TORONTO (AP) — Toronto Blue Jays pitcher Anthony Bass apologized Tuesday for expressing support on social media for anti-LGBTQ+ boycotts of Target and Bud Light.
Bass shared a post on his Instagram stories Monday urging others to spurn the American companies over support they showed for the LGBTQ+ community. Both companies are dealing with fallout from those campaigns, which have included hostile and homophobic criticisms and calls from LGBTQ+ activists not to cave to anti-LGBTQ+ groups.
The right-handed reliever made a brief statement on the field but did not take questions before the Blue Jays hosted Milwaukee.
“I recognize yesterday I made a post that was hurtful to the Pride community, which includes friends of mine and close family members of mine,” Bass said. “I am truly sorry for that.”
Bass said he had addressed teammates about the controversial post and apologized to them for sharing it.
“As of right now, I am using the Blue Jays’ resources to better educate myself to make better decisions moving forward,” Bass said. “The ballpark is for everybody. We include all fans at the ballpark. We want to welcome everybody. That’s all I have to say.”
Manager John Schneider said Bass apologized to him and general manager Ross Atkins when he arrived at the ballpark Tuesday. Schneider suggested Bass speak to the team.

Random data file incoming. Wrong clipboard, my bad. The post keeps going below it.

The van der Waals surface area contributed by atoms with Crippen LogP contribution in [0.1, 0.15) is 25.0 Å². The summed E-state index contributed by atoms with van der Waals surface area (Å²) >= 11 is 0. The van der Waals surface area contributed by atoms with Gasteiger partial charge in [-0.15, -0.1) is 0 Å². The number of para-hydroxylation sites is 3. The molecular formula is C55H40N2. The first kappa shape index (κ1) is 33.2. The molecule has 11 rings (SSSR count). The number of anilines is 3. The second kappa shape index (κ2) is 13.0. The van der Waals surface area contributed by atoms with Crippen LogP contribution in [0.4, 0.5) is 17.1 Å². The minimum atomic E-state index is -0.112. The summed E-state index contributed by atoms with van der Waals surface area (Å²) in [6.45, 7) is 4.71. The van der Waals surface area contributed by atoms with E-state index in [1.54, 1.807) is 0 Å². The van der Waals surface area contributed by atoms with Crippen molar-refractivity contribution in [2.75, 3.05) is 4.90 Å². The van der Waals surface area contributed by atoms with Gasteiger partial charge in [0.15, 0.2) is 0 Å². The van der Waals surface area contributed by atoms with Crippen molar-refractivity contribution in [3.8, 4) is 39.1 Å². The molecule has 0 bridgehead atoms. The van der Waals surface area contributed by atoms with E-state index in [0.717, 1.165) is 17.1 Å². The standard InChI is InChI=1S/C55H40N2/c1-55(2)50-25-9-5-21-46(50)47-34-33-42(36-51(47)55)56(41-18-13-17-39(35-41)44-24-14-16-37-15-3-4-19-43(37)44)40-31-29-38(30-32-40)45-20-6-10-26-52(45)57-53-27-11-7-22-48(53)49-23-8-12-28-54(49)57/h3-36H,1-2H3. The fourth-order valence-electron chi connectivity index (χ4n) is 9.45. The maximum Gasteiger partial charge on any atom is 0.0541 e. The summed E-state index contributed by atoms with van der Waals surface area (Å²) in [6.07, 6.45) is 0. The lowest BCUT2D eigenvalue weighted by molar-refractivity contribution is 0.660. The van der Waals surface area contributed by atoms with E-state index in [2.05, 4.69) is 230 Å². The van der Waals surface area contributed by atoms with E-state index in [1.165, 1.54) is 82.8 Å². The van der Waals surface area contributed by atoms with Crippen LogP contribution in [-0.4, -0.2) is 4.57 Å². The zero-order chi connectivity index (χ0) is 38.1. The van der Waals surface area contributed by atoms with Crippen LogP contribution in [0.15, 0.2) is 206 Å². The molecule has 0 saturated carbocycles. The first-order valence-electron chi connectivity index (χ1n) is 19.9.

June is Pride Month in Toronto, with an accompanying festival that is one of the largest of any kind in Ontario. More than 200,000 marchers and over two million spectators are expected at Toronto’s annual Pride Parade on June 25.
Schneider said Bass’s post “doesn’t represent our overall feelings as an organization.”
The Blue Jays are celebrating Pride Weekend on Friday June 9 and 10, with plans to give out 15,000 rainbow flag jerseys on Friday night.
“The message to the fan base is that we have and will continue to be a huge part of the Pride community,” Schneider said.
Schneider said the Blue Jays did not discuss disciplining Bass.
Pride Nights have prompted division across sports in recent years. On Monday, Los Angeles Dodgers ace Clayton Kershaw told The Los Angeles Times that he disagreed with his team’s recent decision to welcome a satirical LGBTQ+ group called the Sisters of Perpetual Indulgence at the team’s annual Pride Night. Last season, several players with the Tampa Bay Rays cited their Christian faith in refusing to wear Pride jerseys.
Earlier this year, Bass sparked criticism when he posted a tweet complaining that a flight attendant had asked his pregnant wife to clean up popcorn their toddler spilled on the floor during a flight.
Now in his 12th season, Bass has also pitched for San Diego, Houston, Texas, the Chicago Cubs, Seattle and Miami. He’s 0-0 with a 4.50 ERA in 20 games this season.
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